Walt Disney made the most progress in the top twenty, climbing 9 spots to No. 9. The media and entertainment giant has always been a trailblazer on the social front — Disney bought the first ever Twitter ad last July — and their efforts to stay out in front of trends appears to be paying off. Leading up to this week's surge, ESPN, of which Disney owns an 80 percent stake, saw a 200 percent increase in proactive engagement. Disney announced a new kind of original content partnership with YouTube this week. The announcement coincided with a Google+ Hangout with the Muppets. The fuzzy puppets could have provided the real lift, however, with the viral impact of a campaign on Facebook that Muppets should host the Oscars. The rumors picked up steam because Disney-owned ABC is broadcasting the Oscars, and since Disney also owns the Muppets franchise, tens of thousands of fans flocked to promote the idea of a Muppet-hosted Oscars ceremony. For Disney, it was a perfect storm of brand love.
The Washington Post has set itself apart on the social front in the past year, but it's innovative efforts have really started paying off in recent weeks. This week, the company shot up in the index to No. 26., largely on the back of its flagship newspaper brand. Katharine Zaleski, executive director of digital news at The Washington Post, attributes the brands' recent success to the hands-on approach of the paper's social media team, who work seven days a week not necessarily to promote Washington Post content but really to engage with readers. "I think we're probably one of the few large news operations that has a completely manually feed," Zaleski told The Atlantic Wire. "[Social media producers] T.J. Ortenzy and Mark Luckie are pretty much spending their days talking and engaging with users on Twitter." On the Facebook front, the paper has enthusiastically embraced the new social class of apps with the Washington Post Social Reader, a one-of-a-kind portal that provides a completely personalized way to read content from all of the Washington Post Company's many brands as well a growing number of content partners on Facebook. They're being aggressive with the experiment, which was built by the WaPo Labs, the company's R&D department, and powered by Trove technology. "Pretty much any Washington Post link that goes online goes to our Social Reader," Zaleski said. "If we're gonna do a project like this which took a lot of time and energy to do — effectively a project that's presenting a really different way for people to read the news — we go all in on it."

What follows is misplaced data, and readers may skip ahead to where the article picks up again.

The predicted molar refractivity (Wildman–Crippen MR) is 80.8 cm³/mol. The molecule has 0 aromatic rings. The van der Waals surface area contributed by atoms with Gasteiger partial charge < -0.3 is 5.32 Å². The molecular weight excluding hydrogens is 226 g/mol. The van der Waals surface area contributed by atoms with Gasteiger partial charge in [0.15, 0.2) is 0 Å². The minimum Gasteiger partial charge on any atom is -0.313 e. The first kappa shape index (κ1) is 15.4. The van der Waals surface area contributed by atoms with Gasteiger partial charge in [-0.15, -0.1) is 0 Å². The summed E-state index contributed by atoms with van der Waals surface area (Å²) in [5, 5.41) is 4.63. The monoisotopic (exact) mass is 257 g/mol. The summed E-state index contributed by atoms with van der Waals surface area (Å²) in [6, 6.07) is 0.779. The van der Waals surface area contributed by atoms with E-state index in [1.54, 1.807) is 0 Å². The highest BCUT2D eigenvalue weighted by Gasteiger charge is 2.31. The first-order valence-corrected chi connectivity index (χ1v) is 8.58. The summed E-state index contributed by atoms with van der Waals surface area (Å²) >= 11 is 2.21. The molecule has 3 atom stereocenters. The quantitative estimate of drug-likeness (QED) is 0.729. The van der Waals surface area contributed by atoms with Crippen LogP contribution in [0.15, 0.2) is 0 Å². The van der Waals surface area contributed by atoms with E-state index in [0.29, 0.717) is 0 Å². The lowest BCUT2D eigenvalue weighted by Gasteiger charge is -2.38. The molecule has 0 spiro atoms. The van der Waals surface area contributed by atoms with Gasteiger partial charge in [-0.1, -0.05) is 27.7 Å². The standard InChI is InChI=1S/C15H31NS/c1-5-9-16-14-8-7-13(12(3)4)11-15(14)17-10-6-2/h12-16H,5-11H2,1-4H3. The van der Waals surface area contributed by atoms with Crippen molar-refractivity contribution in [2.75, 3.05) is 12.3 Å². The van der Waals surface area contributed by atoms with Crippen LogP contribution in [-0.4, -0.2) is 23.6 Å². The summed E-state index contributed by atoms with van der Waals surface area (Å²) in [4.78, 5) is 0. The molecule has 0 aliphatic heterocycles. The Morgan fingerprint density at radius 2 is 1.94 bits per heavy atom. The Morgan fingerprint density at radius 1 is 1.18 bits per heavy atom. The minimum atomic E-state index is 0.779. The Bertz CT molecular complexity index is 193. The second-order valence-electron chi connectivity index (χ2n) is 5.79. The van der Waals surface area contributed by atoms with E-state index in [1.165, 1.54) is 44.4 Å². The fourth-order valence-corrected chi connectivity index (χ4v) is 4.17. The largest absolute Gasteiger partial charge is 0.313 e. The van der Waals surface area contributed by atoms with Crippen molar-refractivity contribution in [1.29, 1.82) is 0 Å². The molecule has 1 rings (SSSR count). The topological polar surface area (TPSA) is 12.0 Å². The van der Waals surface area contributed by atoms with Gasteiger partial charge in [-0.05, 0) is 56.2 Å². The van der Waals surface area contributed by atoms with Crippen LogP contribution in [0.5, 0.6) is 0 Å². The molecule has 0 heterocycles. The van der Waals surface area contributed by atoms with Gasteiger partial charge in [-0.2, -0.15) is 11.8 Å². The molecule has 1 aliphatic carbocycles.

Methodology: A project of the Dachis Group, a social business professional services group, the Social Business Index analyzes the conversations on social platforms such as Twitter, Facebook, YouTube, and othrs. The index, which currently covers approximately 25,0000 companies and 27,000 brands, detects behaviors and activities exhibited by these companies, analyzes their execution and effectiveness at driving outcomes such as brand awareness, brand love, mind share, and advocacy. The Atlantic Wire takes a snapshot of the rankings at the close of business on Thursdays.
This article is from the archive of our partner The Wire.